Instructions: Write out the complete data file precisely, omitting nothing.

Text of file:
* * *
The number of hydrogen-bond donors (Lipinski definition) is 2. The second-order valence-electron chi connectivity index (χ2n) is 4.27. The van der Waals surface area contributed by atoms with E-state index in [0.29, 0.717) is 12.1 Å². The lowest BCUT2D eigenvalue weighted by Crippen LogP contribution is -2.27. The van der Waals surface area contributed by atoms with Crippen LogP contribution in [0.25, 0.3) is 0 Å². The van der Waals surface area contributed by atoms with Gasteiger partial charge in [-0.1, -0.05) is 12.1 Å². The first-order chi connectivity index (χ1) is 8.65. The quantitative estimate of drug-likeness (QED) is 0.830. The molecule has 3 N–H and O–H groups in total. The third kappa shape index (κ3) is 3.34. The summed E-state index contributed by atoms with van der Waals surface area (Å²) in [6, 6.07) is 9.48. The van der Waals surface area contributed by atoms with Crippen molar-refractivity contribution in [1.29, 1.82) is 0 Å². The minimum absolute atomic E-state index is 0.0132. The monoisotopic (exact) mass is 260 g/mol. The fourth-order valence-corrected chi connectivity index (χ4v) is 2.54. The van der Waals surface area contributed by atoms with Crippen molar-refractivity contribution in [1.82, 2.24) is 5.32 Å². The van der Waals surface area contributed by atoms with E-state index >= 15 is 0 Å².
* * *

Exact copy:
The number of hydrogen-bond donors (Lipinski definition) is 2. The second-order valence-electron chi connectivity index (χ2n) is 4.27. The van der Waals surface area contributed by atoms with E-state index in [0.29, 0.717) is 12.1 Å². The lowest BCUT2D eigenvalue weighted by Crippen LogP contribution is -2.27. The van der Waals surface area contributed by atoms with Crippen LogP contribution in [0.25, 0.3) is 0 Å². The van der Waals surface area contributed by atoms with Gasteiger partial charge in [-0.1, -0.05) is 12.1 Å². The first-order chi connectivity index (χ1) is 8.65. The quantitative estimate of drug-likeness (QED) is 0.830. The molecule has 3 N–H and O–H groups in total. The third kappa shape index (κ3) is 3.34. The summed E-state index contributed by atoms with van der Waals surface area (Å²) in [6, 6.07) is 9.48. The van der Waals surface area contributed by atoms with Crippen molar-refractivity contribution in [1.29, 1.82) is 0 Å². The minimum absolute atomic E-state index is 0.0132. The monoisotopic (exact) mass is 260 g/mol. The fourth-order valence-corrected chi connectivity index (χ4v) is 2.54. The van der Waals surface area contributed by atoms with Crippen molar-refractivity contribution in [1.82, 2.24) is 5.32 Å². The van der Waals surface area contributed by atoms with E-state index >= 15 is 0 Å².